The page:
Park Güell looks like a fairy tale in a natural setting on 37 acres with whimsical architecture…no wonder it became a World Heritage site in 1984. Gaudi was commissioned in 1900 to build an exclusive housing development for the wealthy. The well-off families would have the best view of the sea, and very fresh air.
At first look, one could mistake this for Disneyworld. It was never fully completed as a residential area, due to a shortfall of buyers, only two homes were built. It was converted to a garden for tourists and is a treasure for the city. Since 1914, generations have been able to enjoy and admire one of Gaudi’s greatest work.
It’s a masterpiece of mosaics and reflects his Christian faith and Catalan nationalism. Just the right combination of nature and art. You will see, arcades, grottoes, and pavilions amidst a wonderful park. Park Güell symbolizes paradise on earth, while the town below depicts earthly life.
There are two gingerbread houses that flank the main entrance. One is the caretakers lodge which has a mushroom cap with upside down coffee cups!
The other one is the Administration lodge which is now a bookshop with souvenirs.
The twin staircase is the entrance and is magnificent at first sight.
The iguana (or dragon) fountain is an icon at the park and is made of mosaic tile that looks like scales. This technique is called trencadis; shards of broken ceramic tiles.
See the close up below because it is not easy to get a front photo of this dragon when people are surrounding the area. Obviously, a very popular spot.
The slanted columns (copied from Greek architects) is exaggerated for strength and visual vitality.
The medallion on ceiling is a symbol of the suns that represent the 4 seasons.
The wavy mosaic park bench is made up of tiny pieces of ceramic and glass — the colors are symbolic of faith, hope, and charity. The bench is curved for lumbar support with a real functional design (by Jujol) and was influenced by Cubism and Surrealist aesthetics. This serpentine bench overlooks Barcelona with a panoramic view of the Mediterranean Sea.
We can see that Gaudi looked to nature for inspiration since he was a spiritual man. He knew nature wasn’t just decoration, it was functional and aesthetic.
Park Güell is Barcelona’s best landmark of Gaudi’s playful works!
Art Nouveau – Hospital de Sant Creu Pau
The Sant Pau is a real masterpiece of Art Nouveau and was renovated by (Gaudi’s teacher) Lluis Domenech I Montaner who was an architect and philanthropist who wanted to help patients recover in tranquility. He believed that patients needed color, fresh air, trees and a sense of the earth in order to recover.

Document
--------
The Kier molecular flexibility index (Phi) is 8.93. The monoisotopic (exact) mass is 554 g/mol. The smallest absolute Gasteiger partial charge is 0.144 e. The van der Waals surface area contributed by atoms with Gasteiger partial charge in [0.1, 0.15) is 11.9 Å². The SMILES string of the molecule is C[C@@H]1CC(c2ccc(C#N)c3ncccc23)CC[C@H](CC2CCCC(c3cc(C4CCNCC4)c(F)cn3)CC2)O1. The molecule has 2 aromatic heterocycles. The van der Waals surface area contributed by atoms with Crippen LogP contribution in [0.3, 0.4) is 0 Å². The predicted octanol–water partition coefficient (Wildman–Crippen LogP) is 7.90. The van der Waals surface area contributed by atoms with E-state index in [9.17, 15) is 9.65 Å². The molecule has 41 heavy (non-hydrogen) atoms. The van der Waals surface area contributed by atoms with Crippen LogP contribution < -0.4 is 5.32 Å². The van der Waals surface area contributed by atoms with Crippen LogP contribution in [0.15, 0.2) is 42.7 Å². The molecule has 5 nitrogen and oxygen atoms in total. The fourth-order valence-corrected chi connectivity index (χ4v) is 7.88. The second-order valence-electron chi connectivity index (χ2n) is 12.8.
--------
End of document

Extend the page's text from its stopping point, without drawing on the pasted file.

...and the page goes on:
Massive restoration began in 1902 and was finished in 1930 and it has returned to its former splendor. Although it originally dates back to the 15th century with 6 hospitals on a grand scale, it no longer is in use as a hospital and has been converted into an international center for cultural projects. As of 1997 it became recognized as a World Heritage site.
“Angels and saints” watch over walkways where the sick once walked, while the gargoyles are meant to scare away evil spirits. The oldest part of the hospital represents Gothic architecture with an air of a medieval palace. It’s Barcelona best-kept secret.
Not your average hospital, and no other one exists in the world today. Sant Creu is an authentic gem of Modernism patterns with mosaics, ceramics and curved lines. Definitely over the top with adornment.
Picasso came here when he was just 14 years old. The Museu Picasso opened in 1963. Here, the collection gradually expanded with donations from Salvador Dali and Sebastià Junyer Vidal, though the largest part of the present collection came from Picasso himself. The building is stunning, and I could not take my eyes off of the architecture which is from the medieval period dating from the 13th-14th century.
His widow, Jacqueline Roque, donated 40 ceramic pieces throughout the latter years. This museum is the only one created during Picasso’s life. The collection, now comprised of over 3,500 works, originated from the personal collection of Jaume Sabartés, Picasso’s lifelong friend and secretary. The style here is Catalan civic gothic… and the courtyard is magnificent.
Even if you don’t like Picasso, the tour of this building is like none I have ever seen. I could now understand that Picasso’s wish was to have this museum in Barcelona. Amazingly, the museum includes some of this childhood sketches.
What a surprise to see some of his early pottery. There were several pieces here that he made while living in Spain, during his formative years while under his father’s training.
Once a Roman township at the end of the 1st center B.C. known as Barcino. This area of the city is known as the Barri Gòtic (Catalan), Barrio Gótico (Spanish) or Gothic Quarter.
The Bishop’s Bridge
Roman and Medieval walls
In the United States we have a tendency to think of buildings as people: after 100 years they are old and gone. Walking around the Gothic section of Barcelona you still feel the presence of ancient Rome 2,000 years ago. The 10 foot thick Roman walls are still there and are a timeline of civilization.
In the heart of the Barri Gothic is the Cathedral of Santa Eulàlia
Plaça Sant Jaume at nightime
Fountain built in 1367 Plaça de Sant Just.
Barri Gòtic Quarter street lamp
Barcelona has everthing: good wine, healthy and delicious food, outstanding sites and the Mediterranean Sea. They have big flavor food, and finger-licking bites, and I thought the prices were reasonable. There was so much I didn’t get to taste; the vermouth, and Paella, I know…that’s a typical dish here, but I didn’t want all the rice.
The people were gracious and respectful even during the Catalan independence movement march in early November.
Now I have two of the nine world heritage sites scratched off my bucket list. History comes to life here, and Catalans are proud both of their country and culture.